Now that we understand that art is subject to opinion, we have to accept the fact that some games don't hold the same weight from you to another person. I'll explain.

Remember The Legend of Zelda: Ocarina of Time? Of course you do! It is one of the top rated games of all time. The game came out in the US in 1998 and received almost unanimously perfect scores. They even did a remaster of it on 3DS not too long ago. It is a title that every human being who claims to like games has to play. If you say you didn't play it, someone will make you. If you say you didn't like it, someone will scold you. The question remains: Is this art? Every fan of the series will say "Yes Steve, it is art!" But that shouldn't be the question we ask. We should be asking, "Why is it art?"

Once again, I have to bring up the pesky concept that art is based purely on opinion. In this case, all the fans would call it art. But people would ask why? This is where we become a bit complicated. See, games can invoke feeling. Older games mostly invoke the feeling of nostalgia. Back in 1998 I was 12. I didn't have much to worry about back then. I think the biggest issue I had was homework. I didn't have that many responsibilities. So it makes sense for us to automatically think back to those days when we play the appropriately titled example of Ocarina of Time. We are naturally using our youth to validate this title as art. It doesn't stop there, because according to a lot of people, the game still holds up. So a game from almost 20-years ago is held to the standards of today and still comes out as a good solid title and not a clunky mess? Then yes, a game like that should be considered artistic. It hits points that give you a positive feeling, which art has been (historically) known to do.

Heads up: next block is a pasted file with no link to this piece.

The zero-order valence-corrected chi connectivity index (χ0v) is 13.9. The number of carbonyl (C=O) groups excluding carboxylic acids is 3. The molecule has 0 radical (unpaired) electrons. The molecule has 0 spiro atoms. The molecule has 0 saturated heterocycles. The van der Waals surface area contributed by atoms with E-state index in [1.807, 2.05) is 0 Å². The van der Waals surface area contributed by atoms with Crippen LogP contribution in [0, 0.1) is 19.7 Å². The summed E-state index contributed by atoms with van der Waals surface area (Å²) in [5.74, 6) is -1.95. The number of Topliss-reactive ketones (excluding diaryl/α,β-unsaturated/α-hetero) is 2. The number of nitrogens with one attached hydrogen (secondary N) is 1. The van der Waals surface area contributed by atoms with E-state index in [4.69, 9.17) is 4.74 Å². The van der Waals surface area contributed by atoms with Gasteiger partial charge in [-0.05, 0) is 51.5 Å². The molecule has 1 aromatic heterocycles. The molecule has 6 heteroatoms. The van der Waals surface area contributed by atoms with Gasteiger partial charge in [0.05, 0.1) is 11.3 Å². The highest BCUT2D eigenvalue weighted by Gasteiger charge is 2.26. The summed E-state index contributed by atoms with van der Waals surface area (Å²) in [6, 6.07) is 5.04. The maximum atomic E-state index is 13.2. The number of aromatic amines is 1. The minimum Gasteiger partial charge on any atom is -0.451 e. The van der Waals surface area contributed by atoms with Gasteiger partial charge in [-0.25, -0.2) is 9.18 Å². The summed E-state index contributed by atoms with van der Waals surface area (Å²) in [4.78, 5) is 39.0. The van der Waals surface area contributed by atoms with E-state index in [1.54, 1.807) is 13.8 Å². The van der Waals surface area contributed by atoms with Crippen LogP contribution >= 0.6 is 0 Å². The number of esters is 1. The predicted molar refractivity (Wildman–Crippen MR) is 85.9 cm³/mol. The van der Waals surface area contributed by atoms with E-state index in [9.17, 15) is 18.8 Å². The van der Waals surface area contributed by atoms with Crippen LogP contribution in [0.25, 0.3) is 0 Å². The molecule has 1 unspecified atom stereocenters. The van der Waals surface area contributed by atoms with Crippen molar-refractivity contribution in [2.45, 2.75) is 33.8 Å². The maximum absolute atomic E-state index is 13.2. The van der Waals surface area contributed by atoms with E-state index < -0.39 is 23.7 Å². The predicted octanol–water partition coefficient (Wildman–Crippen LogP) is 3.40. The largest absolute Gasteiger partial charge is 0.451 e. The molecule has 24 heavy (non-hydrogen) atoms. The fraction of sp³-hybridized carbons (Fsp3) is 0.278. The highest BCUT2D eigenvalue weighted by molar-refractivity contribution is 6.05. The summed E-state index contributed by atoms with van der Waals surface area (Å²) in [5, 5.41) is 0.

Don't get all excited because I consider Legend of Zelda worthy of being labelled art. You had that opinion way before you read it on here. I'm going to change it up for you right now. On the very same console (Nintendo 64), a game released several months later in May of 1999. That game was Superman 64. I find it necessary to mention this game because it is one of the absolute worst games of all time. It has poor review scores, a ton of people posting videos of them playing this game and failing, and has been used as an adjective to describe other terrible games. Case in point: Superman 64 is the complete opposite of Legend of Zelda. Superman 64 is a terrible title that everyone loves to absolutely hate on. But no one ever stopped to ask if the game can be considered art.